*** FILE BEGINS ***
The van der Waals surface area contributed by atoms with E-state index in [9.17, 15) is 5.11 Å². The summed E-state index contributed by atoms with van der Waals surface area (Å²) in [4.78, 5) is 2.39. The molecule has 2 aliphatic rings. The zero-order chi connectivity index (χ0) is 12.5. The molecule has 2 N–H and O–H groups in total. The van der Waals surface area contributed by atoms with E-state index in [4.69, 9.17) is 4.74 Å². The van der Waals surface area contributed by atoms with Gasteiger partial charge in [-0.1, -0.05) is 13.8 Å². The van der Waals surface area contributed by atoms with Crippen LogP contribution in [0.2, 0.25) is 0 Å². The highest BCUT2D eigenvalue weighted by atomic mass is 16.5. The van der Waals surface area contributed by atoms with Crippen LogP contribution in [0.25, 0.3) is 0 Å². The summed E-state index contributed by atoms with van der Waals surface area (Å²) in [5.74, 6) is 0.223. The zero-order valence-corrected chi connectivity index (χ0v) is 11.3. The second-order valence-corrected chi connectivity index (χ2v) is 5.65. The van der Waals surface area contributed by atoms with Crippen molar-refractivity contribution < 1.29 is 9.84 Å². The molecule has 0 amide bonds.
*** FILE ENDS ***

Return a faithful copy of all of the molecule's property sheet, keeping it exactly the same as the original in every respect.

The van der Waals surface area contributed by atoms with E-state index in [9.17, 15) is 5.11 Å². The summed E-state index contributed by atoms with van der Waals surface area (Å²) in [4.78, 5) is 2.39. The molecule has 2 aliphatic rings. The zero-order chi connectivity index (χ0) is 12.5. The molecule has 2 N–H and O–H groups in total. The van der Waals surface area contributed by atoms with E-state index in [4.69, 9.17) is 4.74 Å². The van der Waals surface area contributed by atoms with Gasteiger partial charge in [-0.1, -0.05) is 13.8 Å². The van der Waals surface area contributed by atoms with Crippen LogP contribution in [0.2, 0.25) is 0 Å². The highest BCUT2D eigenvalue weighted by atomic mass is 16.5. The van der Waals surface area contributed by atoms with Crippen LogP contribution in [0.25, 0.3) is 0 Å². The summed E-state index contributed by atoms with van der Waals surface area (Å²) in [5.74, 6) is 0.223. The zero-order valence-corrected chi connectivity index (χ0v) is 11.3. The second-order valence-corrected chi connectivity index (χ2v) is 5.65. The van der Waals surface area contributed by atoms with Crippen molar-refractivity contribution < 1.29 is 9.84 Å². The molecule has 0 amide bonds.